All Bets Are Off

I thought I was invincible — that I was unstoppable and would continue to win bets, but meanwhile my life was spiralling into chaos.

I’ve always loved sports. In high school I played football, baseball, basketball, and ran track. Later I went on to play semi-pro baseball. This met my need for excitement and risk. I had a lot of natural ability and did pretty well. But I never practiced, so it wasn’t long before others with more dedication and self-discipline exceeded me in skill. When I couldn’t keep up, sports became something I just watched, which left a void in my life that gambling later filled.

Being a high-powered salesman from a young age, I was convinced I could do a lot of things. And for good reason; everything was turning to gold for me. As a newly married man in 1961, I was already making really good money.

That’s when I was introduced to people who loved to talk sports. I fit right in with my extensive knowledge of football and baseball stats. They stroked my ego, telling me how good I was at predicting outcomes and that I could capitalize on it to make money.

I easily bought in to what they were saying and started placing bets. Just $50 or 100 at first. There was a thrill in it and I had a knack for it. Soon I was betting up to $1,000 on a game, and sometimes on horse races as well. Eventually, it was $2,000 or even $5,000 at a time. If I didn’t have the money, I would still bet, believing that I could turn things around quickly.

When I owed money, I would borrow from my mother-in-law to pay it back: $5,000 or more on several occasions. I didn’t even feel guilty about it. I was so entirely convinced of my ability to win. And with my high-paying job, I always paid her back, which further reinforced my confidence. I was an unrelenting optimist. Especially about my gambling.

Thirteen years after I started gambling, I said to myself, “I’m going to beat this!” I moved my family to a small town in another state to get away from the gambling scene. But changing my address didn’t change me. I gravitated toward a similar crowd of people there. My addiction got worse. This went on for four more years.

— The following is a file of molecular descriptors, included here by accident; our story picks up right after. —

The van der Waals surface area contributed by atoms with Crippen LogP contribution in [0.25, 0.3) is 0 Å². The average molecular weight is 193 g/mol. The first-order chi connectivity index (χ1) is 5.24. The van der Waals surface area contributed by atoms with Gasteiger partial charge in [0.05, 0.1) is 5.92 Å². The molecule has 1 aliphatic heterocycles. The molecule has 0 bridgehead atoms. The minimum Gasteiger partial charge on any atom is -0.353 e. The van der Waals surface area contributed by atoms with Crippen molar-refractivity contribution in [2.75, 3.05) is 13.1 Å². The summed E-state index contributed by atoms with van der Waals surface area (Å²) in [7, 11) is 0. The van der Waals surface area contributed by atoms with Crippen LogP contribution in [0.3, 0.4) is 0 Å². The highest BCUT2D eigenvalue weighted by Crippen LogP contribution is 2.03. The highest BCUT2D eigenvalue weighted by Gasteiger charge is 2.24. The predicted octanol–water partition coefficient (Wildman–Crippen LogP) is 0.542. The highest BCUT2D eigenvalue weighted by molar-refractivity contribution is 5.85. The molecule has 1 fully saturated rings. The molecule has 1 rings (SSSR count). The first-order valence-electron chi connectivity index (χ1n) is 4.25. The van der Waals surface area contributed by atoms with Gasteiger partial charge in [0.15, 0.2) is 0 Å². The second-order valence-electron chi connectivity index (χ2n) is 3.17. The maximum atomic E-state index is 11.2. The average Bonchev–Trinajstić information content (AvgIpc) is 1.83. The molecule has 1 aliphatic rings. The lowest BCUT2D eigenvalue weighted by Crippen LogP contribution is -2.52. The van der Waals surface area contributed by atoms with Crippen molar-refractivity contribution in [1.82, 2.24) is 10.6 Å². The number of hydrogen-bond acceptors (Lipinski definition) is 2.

I was an unrelenting optimist. Especially about my gambling.

As a person who could sell, I had the ability to manipulate others into doing what I wanted. It turned out I was also great at persuading myself that something was right when it wasn’t.

I began to compromise in ways I thought I never would. One time, when I was short money, I cashed a customer’s check and took the money for myself, totally sure I could find a way to replace it before my boss took notice. But he did and fired me. I could have ended up in jail, but after I paid him back, he didn’t show up in court to testify.

I always had a strong desire to take good care of my family, but my addiction was stronger. My life continued to spin out of control and damage my family. I lost two homes and nearly lost my marriage because of my addiction.

When I realized I could lose my wife too, it was a huge wake-up call.

But through all of this my family still loved me. They never nagged me, which would have backfired, but sometimes they told me the hard truth. I will never forget what one family member said: “It’s Sandy’s world and we’re just in it.”

And it was true. I was self-centered, aggressive, competitive, pushy, and optimistic to a fault — a compulsive gambler who didn’t have any boundaries and didn’t care about others. Somehow my wife never left me, but she did fall into a deep depression. Some days she would just stay in bed and not even get up to feed the kids. We were really only married in name. The connection between us was gone. We didn’t hang out together outside of the house. When I realized I could lose my wife too, it was a huge wake-up call. Eventually I said to myself, “I’m done. I don’t want gambling in my life anymore.”

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Photo Credit Charles Dyer

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